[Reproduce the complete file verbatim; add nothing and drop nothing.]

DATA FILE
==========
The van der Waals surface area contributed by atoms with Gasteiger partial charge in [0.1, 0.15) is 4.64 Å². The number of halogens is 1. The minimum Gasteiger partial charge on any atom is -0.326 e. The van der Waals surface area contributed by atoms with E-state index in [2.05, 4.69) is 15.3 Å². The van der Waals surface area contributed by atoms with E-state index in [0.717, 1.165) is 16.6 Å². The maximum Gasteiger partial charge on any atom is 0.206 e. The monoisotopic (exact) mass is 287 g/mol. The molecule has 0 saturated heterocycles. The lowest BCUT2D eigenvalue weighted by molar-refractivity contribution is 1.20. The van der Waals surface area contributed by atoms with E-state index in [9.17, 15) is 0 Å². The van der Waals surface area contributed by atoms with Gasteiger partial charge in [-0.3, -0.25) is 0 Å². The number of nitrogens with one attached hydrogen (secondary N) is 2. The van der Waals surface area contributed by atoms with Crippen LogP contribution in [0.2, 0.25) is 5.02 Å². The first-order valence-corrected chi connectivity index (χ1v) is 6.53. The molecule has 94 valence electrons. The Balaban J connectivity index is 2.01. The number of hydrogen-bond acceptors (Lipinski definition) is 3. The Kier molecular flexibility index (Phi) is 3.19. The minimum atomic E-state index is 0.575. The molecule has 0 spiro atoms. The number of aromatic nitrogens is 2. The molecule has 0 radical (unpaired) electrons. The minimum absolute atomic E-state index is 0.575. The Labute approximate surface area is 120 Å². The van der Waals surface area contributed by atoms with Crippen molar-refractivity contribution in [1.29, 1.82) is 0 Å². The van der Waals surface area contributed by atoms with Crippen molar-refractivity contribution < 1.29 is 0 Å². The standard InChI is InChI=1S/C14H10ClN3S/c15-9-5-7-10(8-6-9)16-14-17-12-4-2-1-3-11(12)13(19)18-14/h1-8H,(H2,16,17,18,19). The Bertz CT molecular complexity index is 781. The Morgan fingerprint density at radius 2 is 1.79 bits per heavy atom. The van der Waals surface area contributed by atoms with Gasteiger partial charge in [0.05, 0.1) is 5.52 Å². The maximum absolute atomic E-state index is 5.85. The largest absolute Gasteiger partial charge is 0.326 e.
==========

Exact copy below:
The van der Waals surface area contributed by atoms with Gasteiger partial charge in [0.1, 0.15) is 4.64 Å². The number of halogens is 1. The minimum Gasteiger partial charge on any atom is -0.326 e. The van der Waals surface area contributed by atoms with E-state index in [2.05, 4.69) is 15.3 Å². The van der Waals surface area contributed by atoms with E-state index in [0.717, 1.165) is 16.6 Å². The maximum Gasteiger partial charge on any atom is 0.206 e. The monoisotopic (exact) mass is 287 g/mol. The molecule has 0 saturated heterocycles. The lowest BCUT2D eigenvalue weighted by molar-refractivity contribution is 1.20. The van der Waals surface area contributed by atoms with E-state index in [9.17, 15) is 0 Å². The van der Waals surface area contributed by atoms with Gasteiger partial charge in [-0.3, -0.25) is 0 Å². The number of nitrogens with one attached hydrogen (secondary N) is 2. The van der Waals surface area contributed by atoms with Crippen LogP contribution in [0.2, 0.25) is 5.02 Å². The first-order valence-corrected chi connectivity index (χ1v) is 6.53. The molecule has 94 valence electrons. The Balaban J connectivity index is 2.01. The number of hydrogen-bond acceptors (Lipinski definition) is 3. The Kier molecular flexibility index (Phi) is 3.19. The minimum atomic E-state index is 0.575. The molecule has 0 spiro atoms. The number of aromatic nitrogens is 2. The molecule has 0 radical (unpaired) electrons. The minimum absolute atomic E-state index is 0.575. The Labute approximate surface area is 120 Å². The van der Waals surface area contributed by atoms with Crippen molar-refractivity contribution in [1.29, 1.82) is 0 Å². The van der Waals surface area contributed by atoms with Crippen molar-refractivity contribution < 1.29 is 0 Å². The standard InChI is InChI=1S/C14H10ClN3S/c15-9-5-7-10(8-6-9)16-14-17-12-4-2-1-3-11(12)13(19)18-14/h1-8H,(H2,16,17,18,19). The Bertz CT molecular complexity index is 781. The Morgan fingerprint density at radius 2 is 1.79 bits per heavy atom. The van der Waals surface area contributed by atoms with Gasteiger partial charge in [0.05, 0.1) is 5.52 Å². The maximum absolute atomic E-state index is 5.85. The largest absolute Gasteiger partial charge is 0.326 e.